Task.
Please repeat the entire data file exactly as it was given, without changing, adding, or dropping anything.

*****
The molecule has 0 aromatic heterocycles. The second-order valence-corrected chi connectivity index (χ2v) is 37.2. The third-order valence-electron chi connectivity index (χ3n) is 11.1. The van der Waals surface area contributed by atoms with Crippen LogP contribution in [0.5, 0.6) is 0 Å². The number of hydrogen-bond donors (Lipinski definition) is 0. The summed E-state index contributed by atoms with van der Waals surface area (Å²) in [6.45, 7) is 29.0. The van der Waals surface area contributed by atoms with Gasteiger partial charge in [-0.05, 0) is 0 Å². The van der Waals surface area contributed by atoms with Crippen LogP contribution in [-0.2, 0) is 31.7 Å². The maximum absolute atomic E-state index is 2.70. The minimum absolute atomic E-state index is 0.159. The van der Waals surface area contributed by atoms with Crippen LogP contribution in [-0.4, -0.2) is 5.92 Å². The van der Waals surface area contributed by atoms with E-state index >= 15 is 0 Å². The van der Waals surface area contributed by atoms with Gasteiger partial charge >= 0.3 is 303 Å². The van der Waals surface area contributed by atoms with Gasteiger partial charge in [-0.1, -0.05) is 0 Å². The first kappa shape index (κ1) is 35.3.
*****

The molecule has 0 aromatic heterocycles. The second-order valence-corrected chi connectivity index (χ2v) is 37.2. The third-order valence-electron chi connectivity index (χ3n) is 11.1. The van der Waals surface area contributed by atoms with Crippen LogP contribution in [0.5, 0.6) is 0 Å². The number of hydrogen-bond donors (Lipinski definition) is 0. The summed E-state index contributed by atoms with van der Waals surface area (Å²) in [6.45, 7) is 29.0. The van der Waals surface area contributed by atoms with Gasteiger partial charge in [-0.05, 0) is 0 Å². The van der Waals surface area contributed by atoms with Crippen LogP contribution in [-0.2, 0) is 31.7 Å². The maximum absolute atomic E-state index is 2.70. The minimum absolute atomic E-state index is 0.159. The van der Waals surface area contributed by atoms with Crippen LogP contribution in [-0.4, -0.2) is 5.92 Å². The van der Waals surface area contributed by atoms with E-state index >= 15 is 0 Å². The van der Waals surface area contributed by atoms with Gasteiger partial charge >= 0.3 is 303 Å². The van der Waals surface area contributed by atoms with Gasteiger partial charge in [-0.1, -0.05) is 0 Å². The first kappa shape index (κ1) is 35.3.